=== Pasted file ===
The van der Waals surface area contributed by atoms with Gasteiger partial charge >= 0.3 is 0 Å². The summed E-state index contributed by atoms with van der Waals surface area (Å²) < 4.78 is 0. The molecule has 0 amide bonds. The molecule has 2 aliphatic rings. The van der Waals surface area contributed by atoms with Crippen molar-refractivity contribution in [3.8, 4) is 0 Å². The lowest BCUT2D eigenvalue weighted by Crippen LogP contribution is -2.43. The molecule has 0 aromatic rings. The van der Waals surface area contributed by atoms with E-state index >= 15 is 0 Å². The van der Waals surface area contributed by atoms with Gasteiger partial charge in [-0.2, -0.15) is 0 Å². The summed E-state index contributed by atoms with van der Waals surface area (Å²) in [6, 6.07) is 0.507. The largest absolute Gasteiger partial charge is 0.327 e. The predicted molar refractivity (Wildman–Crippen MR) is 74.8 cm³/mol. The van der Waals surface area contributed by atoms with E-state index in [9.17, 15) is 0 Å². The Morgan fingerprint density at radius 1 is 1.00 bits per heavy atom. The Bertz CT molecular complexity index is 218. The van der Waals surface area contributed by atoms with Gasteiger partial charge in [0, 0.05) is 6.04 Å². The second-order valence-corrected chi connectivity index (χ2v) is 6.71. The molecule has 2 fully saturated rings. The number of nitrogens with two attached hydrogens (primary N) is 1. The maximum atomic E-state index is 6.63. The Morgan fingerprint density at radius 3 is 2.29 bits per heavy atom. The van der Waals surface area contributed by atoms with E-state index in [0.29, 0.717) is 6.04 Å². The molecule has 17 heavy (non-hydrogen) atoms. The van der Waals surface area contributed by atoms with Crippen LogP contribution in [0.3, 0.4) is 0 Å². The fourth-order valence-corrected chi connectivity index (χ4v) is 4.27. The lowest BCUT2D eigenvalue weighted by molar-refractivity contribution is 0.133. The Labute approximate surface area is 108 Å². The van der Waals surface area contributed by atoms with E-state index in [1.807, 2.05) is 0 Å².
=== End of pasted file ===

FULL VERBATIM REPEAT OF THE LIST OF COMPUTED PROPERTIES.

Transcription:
The van der Waals surface area contributed by atoms with Gasteiger partial charge >= 0.3 is 0 Å². The summed E-state index contributed by atoms with van der Waals surface area (Å²) < 4.78 is 0. The molecule has 0 amide bonds. The molecule has 2 aliphatic rings. The van der Waals surface area contributed by atoms with Crippen molar-refractivity contribution in [3.8, 4) is 0 Å². The lowest BCUT2D eigenvalue weighted by Crippen LogP contribution is -2.43. The molecule has 0 aromatic rings. The van der Waals surface area contributed by atoms with E-state index >= 15 is 0 Å². The van der Waals surface area contributed by atoms with Gasteiger partial charge in [-0.2, -0.15) is 0 Å². The summed E-state index contributed by atoms with van der Waals surface area (Å²) in [6, 6.07) is 0.507. The largest absolute Gasteiger partial charge is 0.327 e. The predicted molar refractivity (Wildman–Crippen MR) is 74.8 cm³/mol. The van der Waals surface area contributed by atoms with E-state index in [9.17, 15) is 0 Å². The Morgan fingerprint density at radius 1 is 1.00 bits per heavy atom. The Bertz CT molecular complexity index is 218. The van der Waals surface area contributed by atoms with Gasteiger partial charge in [0, 0.05) is 6.04 Å². The second-order valence-corrected chi connectivity index (χ2v) is 6.71. The molecule has 2 fully saturated rings. The number of nitrogens with two attached hydrogens (primary N) is 1. The maximum atomic E-state index is 6.63. The Morgan fingerprint density at radius 3 is 2.29 bits per heavy atom. The van der Waals surface area contributed by atoms with E-state index in [0.29, 0.717) is 6.04 Å². The molecule has 17 heavy (non-hydrogen) atoms. The van der Waals surface area contributed by atoms with Crippen LogP contribution in [0.3, 0.4) is 0 Å². The fourth-order valence-corrected chi connectivity index (χ4v) is 4.27. The lowest BCUT2D eigenvalue weighted by molar-refractivity contribution is 0.133. The Labute approximate surface area is 108 Å². The van der Waals surface area contributed by atoms with E-state index in [1.807, 2.05) is 0 Å².